Challenge, Control and Purpose

[From Rick Marken (950916.915)]

James Culbertson (950915) --

Welcome to CSG-L. You certainly start of with some strong claims:

Indeed, the whole notion of purposive-behavior while somewhat useful,
seems to me more and more a human derivation without ultimate foundation.

The notion of purposeful behavior is not "useful"; it is a demonstrable
fact. Purpose is control: the maintainance of a variable in a predetermined
state against unpredictable disturbances. It is easy to demonstrate the
fact of control (purpose). PCT is an explanation of HOW purposeful behavior
occurs: it is, according to PCT, control of perception.

I defer to Humberto Maturana, Heinz Von Foerster, Gregory Bateson, and

That's up to you. In this group we defer only to god -- qua nature;-).

I would be interested in knowing if anyone is trying to integrate control
theory and chaos theory into their models and experimentation. That, it
seems to me, would be truer to life (and to "reality").

No one I know of is trying to do this; we have, thus far, seen no evidence
that demands that we "incorporate chaos theory in our models". But you
suggest that their is such evidence (you say that such incorporation
would make control theory more true to life).I would really like to see
this evidence.

Hans Blom (950914x) --

Are things clearer now?

Sort of. Your model definitely controls. But there are some funny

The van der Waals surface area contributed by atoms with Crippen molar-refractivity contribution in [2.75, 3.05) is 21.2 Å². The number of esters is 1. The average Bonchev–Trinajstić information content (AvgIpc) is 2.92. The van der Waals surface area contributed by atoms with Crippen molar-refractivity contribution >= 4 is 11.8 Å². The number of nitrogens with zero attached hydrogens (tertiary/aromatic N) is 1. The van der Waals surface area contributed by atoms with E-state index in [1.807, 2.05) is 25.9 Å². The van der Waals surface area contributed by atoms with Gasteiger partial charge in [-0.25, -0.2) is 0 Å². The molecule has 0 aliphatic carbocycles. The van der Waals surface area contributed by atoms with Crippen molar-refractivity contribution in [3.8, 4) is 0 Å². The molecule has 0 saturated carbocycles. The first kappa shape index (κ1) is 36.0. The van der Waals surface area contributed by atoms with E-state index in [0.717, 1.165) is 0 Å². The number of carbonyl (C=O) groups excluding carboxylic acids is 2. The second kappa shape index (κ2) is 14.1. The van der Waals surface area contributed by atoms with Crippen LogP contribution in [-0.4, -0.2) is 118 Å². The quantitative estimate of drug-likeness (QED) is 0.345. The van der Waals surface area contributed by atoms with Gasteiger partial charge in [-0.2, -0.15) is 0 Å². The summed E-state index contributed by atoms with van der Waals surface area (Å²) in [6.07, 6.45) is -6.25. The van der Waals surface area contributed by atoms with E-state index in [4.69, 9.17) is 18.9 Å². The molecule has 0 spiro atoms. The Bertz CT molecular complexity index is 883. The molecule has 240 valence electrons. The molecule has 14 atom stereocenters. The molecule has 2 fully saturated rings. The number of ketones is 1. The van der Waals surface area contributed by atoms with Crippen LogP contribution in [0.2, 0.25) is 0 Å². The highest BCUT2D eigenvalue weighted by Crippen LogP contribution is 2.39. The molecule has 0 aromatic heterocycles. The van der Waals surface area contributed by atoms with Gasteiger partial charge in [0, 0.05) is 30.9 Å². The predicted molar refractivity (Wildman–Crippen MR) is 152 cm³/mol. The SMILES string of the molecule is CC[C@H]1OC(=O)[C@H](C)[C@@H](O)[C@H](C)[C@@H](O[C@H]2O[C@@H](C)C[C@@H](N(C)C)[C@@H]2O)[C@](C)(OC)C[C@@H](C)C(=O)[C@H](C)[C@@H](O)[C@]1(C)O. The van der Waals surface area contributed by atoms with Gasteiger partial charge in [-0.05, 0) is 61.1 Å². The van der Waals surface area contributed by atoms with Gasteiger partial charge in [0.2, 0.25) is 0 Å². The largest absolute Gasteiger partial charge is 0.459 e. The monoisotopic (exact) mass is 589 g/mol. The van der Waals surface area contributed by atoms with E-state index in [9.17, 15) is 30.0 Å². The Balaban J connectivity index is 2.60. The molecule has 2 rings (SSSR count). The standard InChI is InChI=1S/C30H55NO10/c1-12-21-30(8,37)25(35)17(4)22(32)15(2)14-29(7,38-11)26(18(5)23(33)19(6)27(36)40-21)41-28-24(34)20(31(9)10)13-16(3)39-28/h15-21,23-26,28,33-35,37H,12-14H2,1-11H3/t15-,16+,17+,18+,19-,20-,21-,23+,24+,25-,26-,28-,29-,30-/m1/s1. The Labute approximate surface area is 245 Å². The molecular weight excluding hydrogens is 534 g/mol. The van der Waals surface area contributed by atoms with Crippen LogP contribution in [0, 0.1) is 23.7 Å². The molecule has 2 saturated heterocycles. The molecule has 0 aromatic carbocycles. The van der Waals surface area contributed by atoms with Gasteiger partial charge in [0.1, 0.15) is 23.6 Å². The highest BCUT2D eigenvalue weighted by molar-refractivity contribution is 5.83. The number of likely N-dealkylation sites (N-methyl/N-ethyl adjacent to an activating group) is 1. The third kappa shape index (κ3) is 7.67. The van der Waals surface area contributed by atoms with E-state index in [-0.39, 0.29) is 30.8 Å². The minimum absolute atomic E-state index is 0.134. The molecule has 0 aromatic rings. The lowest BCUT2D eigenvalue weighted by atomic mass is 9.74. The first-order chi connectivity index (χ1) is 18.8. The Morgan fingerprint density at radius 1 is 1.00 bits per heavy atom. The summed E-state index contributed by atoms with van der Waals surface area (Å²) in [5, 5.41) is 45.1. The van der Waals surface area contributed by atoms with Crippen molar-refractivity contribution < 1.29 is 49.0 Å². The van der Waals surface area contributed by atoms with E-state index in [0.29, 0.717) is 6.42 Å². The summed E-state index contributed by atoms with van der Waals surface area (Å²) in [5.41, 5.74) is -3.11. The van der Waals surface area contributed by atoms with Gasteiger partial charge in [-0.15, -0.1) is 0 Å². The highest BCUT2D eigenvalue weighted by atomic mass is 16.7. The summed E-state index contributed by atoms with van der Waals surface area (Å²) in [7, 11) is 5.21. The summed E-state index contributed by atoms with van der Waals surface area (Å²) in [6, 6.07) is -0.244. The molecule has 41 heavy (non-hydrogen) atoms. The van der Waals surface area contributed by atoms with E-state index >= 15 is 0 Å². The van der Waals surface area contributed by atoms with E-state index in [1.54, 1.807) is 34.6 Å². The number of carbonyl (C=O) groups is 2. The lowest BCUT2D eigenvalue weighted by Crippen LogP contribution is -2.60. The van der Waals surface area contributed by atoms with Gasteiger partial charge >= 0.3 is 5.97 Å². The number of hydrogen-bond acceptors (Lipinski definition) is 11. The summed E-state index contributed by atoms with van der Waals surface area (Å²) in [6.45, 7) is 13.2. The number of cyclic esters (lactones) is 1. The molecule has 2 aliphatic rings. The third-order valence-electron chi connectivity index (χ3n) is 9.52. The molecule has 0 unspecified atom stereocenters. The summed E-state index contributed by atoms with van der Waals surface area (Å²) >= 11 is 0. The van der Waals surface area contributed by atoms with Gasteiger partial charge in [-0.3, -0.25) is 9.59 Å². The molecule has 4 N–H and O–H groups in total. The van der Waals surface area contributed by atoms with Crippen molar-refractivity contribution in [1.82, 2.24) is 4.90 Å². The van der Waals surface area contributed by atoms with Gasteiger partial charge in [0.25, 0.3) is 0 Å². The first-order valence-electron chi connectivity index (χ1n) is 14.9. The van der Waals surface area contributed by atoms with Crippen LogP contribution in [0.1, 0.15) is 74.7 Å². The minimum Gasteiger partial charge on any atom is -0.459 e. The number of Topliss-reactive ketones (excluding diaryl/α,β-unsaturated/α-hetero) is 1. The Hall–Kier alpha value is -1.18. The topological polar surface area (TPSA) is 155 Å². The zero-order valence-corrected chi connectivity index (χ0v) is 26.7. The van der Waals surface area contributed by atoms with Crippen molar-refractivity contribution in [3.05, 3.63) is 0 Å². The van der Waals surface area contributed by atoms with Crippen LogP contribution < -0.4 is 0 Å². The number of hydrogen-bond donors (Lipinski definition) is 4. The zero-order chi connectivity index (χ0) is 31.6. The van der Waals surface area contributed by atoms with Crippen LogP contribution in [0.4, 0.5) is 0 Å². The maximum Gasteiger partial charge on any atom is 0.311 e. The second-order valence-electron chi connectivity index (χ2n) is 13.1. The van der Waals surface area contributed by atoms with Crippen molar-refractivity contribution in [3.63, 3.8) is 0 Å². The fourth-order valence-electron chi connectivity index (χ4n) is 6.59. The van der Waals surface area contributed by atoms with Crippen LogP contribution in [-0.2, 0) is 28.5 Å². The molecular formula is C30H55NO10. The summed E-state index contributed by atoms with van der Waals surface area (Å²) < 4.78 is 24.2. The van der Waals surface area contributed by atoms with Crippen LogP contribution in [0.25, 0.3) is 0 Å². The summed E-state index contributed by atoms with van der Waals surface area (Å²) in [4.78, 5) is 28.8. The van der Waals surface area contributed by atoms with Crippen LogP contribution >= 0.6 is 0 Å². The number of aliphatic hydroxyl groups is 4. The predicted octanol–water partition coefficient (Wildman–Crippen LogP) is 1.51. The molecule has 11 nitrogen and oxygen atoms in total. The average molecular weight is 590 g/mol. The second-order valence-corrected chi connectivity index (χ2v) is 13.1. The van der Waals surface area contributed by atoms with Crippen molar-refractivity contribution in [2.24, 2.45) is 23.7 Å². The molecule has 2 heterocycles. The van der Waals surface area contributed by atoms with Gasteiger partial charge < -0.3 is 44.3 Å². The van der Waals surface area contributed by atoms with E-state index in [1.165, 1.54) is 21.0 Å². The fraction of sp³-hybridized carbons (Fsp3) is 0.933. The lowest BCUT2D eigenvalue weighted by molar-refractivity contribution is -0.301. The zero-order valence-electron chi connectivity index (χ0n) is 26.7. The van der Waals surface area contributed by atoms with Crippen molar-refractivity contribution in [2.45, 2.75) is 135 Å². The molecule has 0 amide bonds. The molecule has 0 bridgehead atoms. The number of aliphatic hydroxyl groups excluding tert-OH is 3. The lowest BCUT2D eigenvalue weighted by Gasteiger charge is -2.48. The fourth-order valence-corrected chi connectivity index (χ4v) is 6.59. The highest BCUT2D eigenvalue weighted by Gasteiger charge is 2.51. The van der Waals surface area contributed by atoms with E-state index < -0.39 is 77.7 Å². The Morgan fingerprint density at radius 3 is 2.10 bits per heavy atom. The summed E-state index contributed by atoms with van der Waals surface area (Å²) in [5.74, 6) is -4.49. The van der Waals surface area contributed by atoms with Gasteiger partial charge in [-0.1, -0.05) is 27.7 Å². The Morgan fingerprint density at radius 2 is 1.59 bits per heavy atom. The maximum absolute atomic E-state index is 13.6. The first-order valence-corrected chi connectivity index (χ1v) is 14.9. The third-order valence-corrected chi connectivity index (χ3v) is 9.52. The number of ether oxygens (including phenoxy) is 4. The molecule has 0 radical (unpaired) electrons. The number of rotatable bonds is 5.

little problems. For example, in the calculation of dpre (dpre = 2*dnew-dold)
the 2 is crucial; a value other than 2 leads to loss of control rather
abruptly. The feedback function (k) is also limited to values <=1. Any
gain from environmental feedback seems to lead to loss of control. So this
control system seems to work only in a "dissipative" environment -- one
that leads to a decrease (or, at least no increase) in the effect of
u on x.

So I'll agree that your model does control. But it does so in more limited
environments than the simple control model (u := u + (r-p)) and it does this
more limited controlling using more complex machinery -- your control system
must have a precise measure of its own output (u) and it must be able to store
previous values of the estimates of disturbance (dold); and is must do
this storage precisely (while the integration done by the control model can
be relatively sloppy -- leaky).

So in one circumstance you model is more precise than the regular control
model; but it is also more complex (it needs precise measure of u and
precise storage of dold) and limited to a very narrow range of environments.

Rick, are you satisfied too?

Somewhat, yes. I'm sure glad you provided that model; I still need to study
it to see what's going on; even though it is simple it is very puzzling.

If we take the model at face value as a reasonable model of control, I guess
the next question is whether we can do an experiment with people to see
which of the two models (PCT vs model based control) gives the best
representation of their controlling.